"I would have been one of the 50 greatest players of all time,'' said
Barnes, 57, who now works with at-risk teenagers in his Men to Men program in
his hometown of Providence, R.I., telling them the pitfalls of drugs. "I
was one of the five best players on the planet period (with St. Louis). Just
ask anybody (from) back then … I was kicking some butt. … But I was going
on a downhill spiral. I met drug traffickers in St. Louis and they showed me
another way of life. And that was detrimental to my basketball career.''

Maybe it wasn’t so bad that Barnes didn’t end up with the
Sixers. Imagine Barnes in the frontcourt with Darryl Dawkins and Julius Erving
with a team that featured Collins, George McGinnis, World B. Free, Henry Bibby,
Steve Mix and Caldwell Jones. That’s a team that could have gone 11 deep with
Jellybean Bryant and Harvey Catchings filling roles, too.

Instead, Barnes was a wasted No. 2 pick in a deep
draft  where the Sixers could have
snapped up any one of the 18 players who went on to play at least 550 games in
the NBA. This includes Hall of Famer George Gervin.

The team finished up the three-year stretch of top picks
by getting Dawkins with the No. 5 pick before swiping Free in the second round.
In 1975, the Sixers did about just as well as they could do, arguably getting
the two players that went on to have the best careers of the draft class.

Still, the team didn’t really come together until Doc
came aboard in 1976. And despite the loss to the Blazers in the ’77 Finals and
to the Lakers in ’80 and ‘82, the championship squad wasn’t built on top draft
picks, though Andrew Toney was the No. 8 pick in the 1980 draft.

They got Mo Cheeks late in the second round in 1978,
Clint Richardson late in the second in 1979, as well as Franklin Edwards and
Mark McNamara late in the first rounds of the 1981 and 1982 drafts. Otherwise,
the best Sixers’ team was built with trades and signings… Bobby Jones came from
Denver for McGinnis; they bought Doc from the Nets; Marc Iavaroni was signed
after the Knicks waived him; and Moses arrived in a trade with Houston in which
the Sixers gave up Caldwell Jones and their first pick of the ’83 draft.

Not bad.

Moses If only the Sixers could have drafted as well when given
a top pick. Oh sure, Barkley and Iverson were hard to mess up, especially since
two of the greatest players ever were taken ahead of Sir Chuck (Hakeem Olajuwon
and Michael Jordan). But just imagine what could have been if the Sixers had
simply drafted Brad Daugherty with the top pick of the 1986 draft and dropped
him into the frontcourt with Barkley and Moses.

Instead, just before it was their turn to make the No. 1 pick, owner Harold Katz sent it to Cleveland for Roy Hinson (yes, Roy Hinson!) before dealing Moses and Terry Catledge to Washington for Cliff Robinson and Jeff Ruland.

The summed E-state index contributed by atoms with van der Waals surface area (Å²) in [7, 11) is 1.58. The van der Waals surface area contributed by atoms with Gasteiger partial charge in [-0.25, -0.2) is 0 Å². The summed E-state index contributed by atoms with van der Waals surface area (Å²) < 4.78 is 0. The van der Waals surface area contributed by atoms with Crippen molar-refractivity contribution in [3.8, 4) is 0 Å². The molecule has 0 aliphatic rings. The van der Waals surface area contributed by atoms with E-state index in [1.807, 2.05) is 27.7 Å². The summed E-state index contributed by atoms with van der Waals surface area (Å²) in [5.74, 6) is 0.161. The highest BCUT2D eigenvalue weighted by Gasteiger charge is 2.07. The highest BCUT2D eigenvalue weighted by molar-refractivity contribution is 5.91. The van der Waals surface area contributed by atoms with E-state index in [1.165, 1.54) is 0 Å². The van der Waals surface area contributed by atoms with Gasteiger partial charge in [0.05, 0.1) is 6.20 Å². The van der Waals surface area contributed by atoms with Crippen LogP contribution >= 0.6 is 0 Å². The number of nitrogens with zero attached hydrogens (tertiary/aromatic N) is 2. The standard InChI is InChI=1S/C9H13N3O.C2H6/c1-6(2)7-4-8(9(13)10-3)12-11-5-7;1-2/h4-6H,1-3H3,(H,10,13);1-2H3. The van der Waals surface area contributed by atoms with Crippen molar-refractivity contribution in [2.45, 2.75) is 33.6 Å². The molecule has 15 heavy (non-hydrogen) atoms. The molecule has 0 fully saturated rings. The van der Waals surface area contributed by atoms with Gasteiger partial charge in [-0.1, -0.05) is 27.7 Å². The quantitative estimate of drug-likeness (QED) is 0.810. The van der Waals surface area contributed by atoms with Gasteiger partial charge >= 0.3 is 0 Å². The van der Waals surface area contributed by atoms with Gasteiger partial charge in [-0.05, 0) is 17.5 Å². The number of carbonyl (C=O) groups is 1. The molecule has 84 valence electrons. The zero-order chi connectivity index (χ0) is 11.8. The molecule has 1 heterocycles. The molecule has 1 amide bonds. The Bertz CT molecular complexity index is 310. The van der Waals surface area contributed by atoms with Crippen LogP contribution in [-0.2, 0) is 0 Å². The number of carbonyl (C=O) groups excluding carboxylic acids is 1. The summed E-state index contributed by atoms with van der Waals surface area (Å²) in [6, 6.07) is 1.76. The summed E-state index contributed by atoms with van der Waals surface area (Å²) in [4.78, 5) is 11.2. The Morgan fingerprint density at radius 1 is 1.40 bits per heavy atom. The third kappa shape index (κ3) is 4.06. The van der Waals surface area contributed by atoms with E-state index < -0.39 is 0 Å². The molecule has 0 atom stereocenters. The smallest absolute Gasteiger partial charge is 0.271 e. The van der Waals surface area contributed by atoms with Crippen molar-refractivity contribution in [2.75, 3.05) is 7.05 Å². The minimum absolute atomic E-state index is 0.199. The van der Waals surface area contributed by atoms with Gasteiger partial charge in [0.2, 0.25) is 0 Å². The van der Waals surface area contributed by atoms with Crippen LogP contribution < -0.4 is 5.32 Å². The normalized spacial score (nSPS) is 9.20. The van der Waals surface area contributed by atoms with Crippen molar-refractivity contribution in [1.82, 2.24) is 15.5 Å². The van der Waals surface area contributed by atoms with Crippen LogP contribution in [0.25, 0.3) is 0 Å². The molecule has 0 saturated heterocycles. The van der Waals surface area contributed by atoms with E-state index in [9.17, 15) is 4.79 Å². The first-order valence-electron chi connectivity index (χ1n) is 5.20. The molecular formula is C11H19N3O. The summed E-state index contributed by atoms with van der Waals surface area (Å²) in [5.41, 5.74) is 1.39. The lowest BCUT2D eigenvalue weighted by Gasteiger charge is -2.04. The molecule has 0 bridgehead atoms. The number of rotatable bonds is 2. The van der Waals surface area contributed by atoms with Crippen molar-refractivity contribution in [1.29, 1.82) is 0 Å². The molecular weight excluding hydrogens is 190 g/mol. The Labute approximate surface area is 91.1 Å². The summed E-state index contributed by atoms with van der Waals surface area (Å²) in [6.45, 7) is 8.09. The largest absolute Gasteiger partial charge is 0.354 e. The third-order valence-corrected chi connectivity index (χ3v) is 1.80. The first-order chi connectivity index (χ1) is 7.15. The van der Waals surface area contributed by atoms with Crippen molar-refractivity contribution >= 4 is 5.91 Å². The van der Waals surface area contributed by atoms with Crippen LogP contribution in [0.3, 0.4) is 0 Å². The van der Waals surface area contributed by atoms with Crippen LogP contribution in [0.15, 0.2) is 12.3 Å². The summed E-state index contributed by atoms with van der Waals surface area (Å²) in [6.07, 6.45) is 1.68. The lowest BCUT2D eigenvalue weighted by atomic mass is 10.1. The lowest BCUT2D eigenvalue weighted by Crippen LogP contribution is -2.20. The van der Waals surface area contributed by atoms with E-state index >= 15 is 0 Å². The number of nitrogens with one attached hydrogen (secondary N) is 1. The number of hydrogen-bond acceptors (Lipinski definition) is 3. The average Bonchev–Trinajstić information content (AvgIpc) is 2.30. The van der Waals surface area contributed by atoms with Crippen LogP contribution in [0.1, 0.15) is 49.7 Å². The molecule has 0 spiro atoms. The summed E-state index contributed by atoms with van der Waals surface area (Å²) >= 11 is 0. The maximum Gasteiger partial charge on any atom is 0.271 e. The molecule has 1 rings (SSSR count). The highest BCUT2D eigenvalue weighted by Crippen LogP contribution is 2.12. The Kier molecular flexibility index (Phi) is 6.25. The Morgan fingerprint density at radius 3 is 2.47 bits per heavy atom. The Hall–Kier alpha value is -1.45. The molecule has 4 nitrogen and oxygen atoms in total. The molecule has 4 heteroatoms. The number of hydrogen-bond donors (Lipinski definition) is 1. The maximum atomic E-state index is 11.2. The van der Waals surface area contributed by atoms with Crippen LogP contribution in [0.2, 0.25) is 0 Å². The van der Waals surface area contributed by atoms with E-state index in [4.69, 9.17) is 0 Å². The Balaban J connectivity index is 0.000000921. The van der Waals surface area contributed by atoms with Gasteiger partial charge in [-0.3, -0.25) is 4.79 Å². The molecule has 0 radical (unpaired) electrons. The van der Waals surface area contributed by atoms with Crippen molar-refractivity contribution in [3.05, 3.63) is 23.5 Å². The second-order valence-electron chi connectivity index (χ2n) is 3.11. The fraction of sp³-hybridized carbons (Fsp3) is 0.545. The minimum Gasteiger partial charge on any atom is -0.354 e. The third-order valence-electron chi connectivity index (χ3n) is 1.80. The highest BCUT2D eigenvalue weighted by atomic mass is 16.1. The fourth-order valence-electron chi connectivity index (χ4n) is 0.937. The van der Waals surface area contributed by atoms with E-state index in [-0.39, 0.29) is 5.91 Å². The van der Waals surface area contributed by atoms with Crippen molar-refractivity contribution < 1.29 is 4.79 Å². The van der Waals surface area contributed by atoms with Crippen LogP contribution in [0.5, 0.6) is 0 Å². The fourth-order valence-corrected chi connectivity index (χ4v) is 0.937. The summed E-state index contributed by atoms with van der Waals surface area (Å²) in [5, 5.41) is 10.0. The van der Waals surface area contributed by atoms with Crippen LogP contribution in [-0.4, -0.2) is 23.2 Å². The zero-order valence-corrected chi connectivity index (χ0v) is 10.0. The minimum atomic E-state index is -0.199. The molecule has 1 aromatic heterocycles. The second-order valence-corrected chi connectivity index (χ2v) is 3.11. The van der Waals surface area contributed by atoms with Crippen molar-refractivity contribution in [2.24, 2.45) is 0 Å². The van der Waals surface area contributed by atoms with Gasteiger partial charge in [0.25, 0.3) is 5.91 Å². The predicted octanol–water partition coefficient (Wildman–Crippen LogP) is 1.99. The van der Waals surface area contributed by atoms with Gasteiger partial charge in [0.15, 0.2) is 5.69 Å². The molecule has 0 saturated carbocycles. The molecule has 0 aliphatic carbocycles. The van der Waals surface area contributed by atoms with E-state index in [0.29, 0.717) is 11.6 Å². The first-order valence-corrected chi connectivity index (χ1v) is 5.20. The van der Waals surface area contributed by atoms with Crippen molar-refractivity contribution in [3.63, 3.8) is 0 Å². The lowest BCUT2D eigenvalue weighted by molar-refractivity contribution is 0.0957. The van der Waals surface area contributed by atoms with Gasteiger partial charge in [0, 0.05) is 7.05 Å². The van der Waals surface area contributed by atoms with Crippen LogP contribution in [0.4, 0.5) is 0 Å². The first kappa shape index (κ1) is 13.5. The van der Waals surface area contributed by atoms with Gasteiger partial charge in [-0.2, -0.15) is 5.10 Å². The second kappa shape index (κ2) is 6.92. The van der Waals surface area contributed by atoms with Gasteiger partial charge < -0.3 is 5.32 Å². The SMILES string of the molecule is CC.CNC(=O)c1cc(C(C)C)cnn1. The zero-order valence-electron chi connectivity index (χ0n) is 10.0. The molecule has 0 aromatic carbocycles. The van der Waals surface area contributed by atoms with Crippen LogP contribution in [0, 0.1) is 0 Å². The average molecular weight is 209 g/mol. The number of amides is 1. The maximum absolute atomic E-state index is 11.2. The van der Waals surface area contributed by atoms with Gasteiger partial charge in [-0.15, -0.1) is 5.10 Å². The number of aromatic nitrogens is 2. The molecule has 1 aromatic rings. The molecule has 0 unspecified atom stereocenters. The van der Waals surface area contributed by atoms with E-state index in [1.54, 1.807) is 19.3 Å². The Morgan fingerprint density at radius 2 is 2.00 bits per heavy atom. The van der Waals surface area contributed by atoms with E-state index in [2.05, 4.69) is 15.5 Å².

/shakes head/

Those trades made little sense in 1986 and make even less sense now.

What were they thinking?

Imagine those three up front with Cheeks and Hersey
Hawkins in the backcourt.

Go ahead… we’ll wait.

Now imagine that the Sixers can knock off the Celtics or
Pistons as the ‘80s end and instead of taking Christian Welp at No. 16 in 1987,
they get Mark Jackson (third all-time in assists) or Reggie Lewis (perennial All-Star
before his untimely death). Sure, the No. 3 pick of Charles Smith and
subsequent deal for Hawkins worked out, but what if the Sixers would have just
kept the pick and taken Mitch Richmond instead. That lineup turns to Moses,
Barkley, Daugherty, Cheeks and Richmond.

Sigh!  

Strangely, the Sixers eventually have had a bunch of No.
1 picks in recent years, starting with Iverson, Joe Smith, Derrick Coleman,
Elton Brand and Chris Webber.

What? They couldn’t swing a deal for Kwame Brown?

Try this out—from 1990 to 1999 drafts, the Sixers have had 20 top
10 draft picks end up on their roster. Ready for them?

1990—Coleman (No. 1 to New Jersey) and Willie Burton (No. 9 to Miami)

1991—Dikembe Mutombo (No. 4 to Denver)

1992—Jim Jackson (No. 4 to New Jersey) and Clarence
Witherspoon (No. 9)

1993—Webber (No. 1 to Orlando), Bradley (No. 2) and Rodney Rogers (No. 9 to Denver)

1994—Donyell Marshall (No. 4 to Golden State), Sharone
Wright (No. 6) and Eric Montross (No. 9 to Boston)

1995—Joe Smith (No. 1 to Golden State) and Jerry Stackhouse (No. 3)

1996—Iverson(No. 1)

1997—Keith Van Horn (No. 2) and Tim Thomas (No. 7 to New
Jersey)

1998—Robert Traylor (No. 6 to Dallas) and Larry Hughes
(No. 8)

1999—Brand (No. 1 to Chicago) and Andre Miller (No. 8 to Cleveland)

So the Sixers certainly have had chances to rebuild with
the draft, only it really hasn’t worked out that way. Even the roster for the
2001 run to the Finals was constructed with trades and free-agent moves.
Considering that as recently as 1995 to 1997 that the team had a top three pick
each year and kept one player longer than two seasons explains all one needs to
know about the Sixers in the draft.

Tank it? No t'anks.


[1] My research came up small. Why did the
Sixers draft Mike Bantom No. 4, have the pick disallowed and then watch
Banton go to Phoenix at No. 8?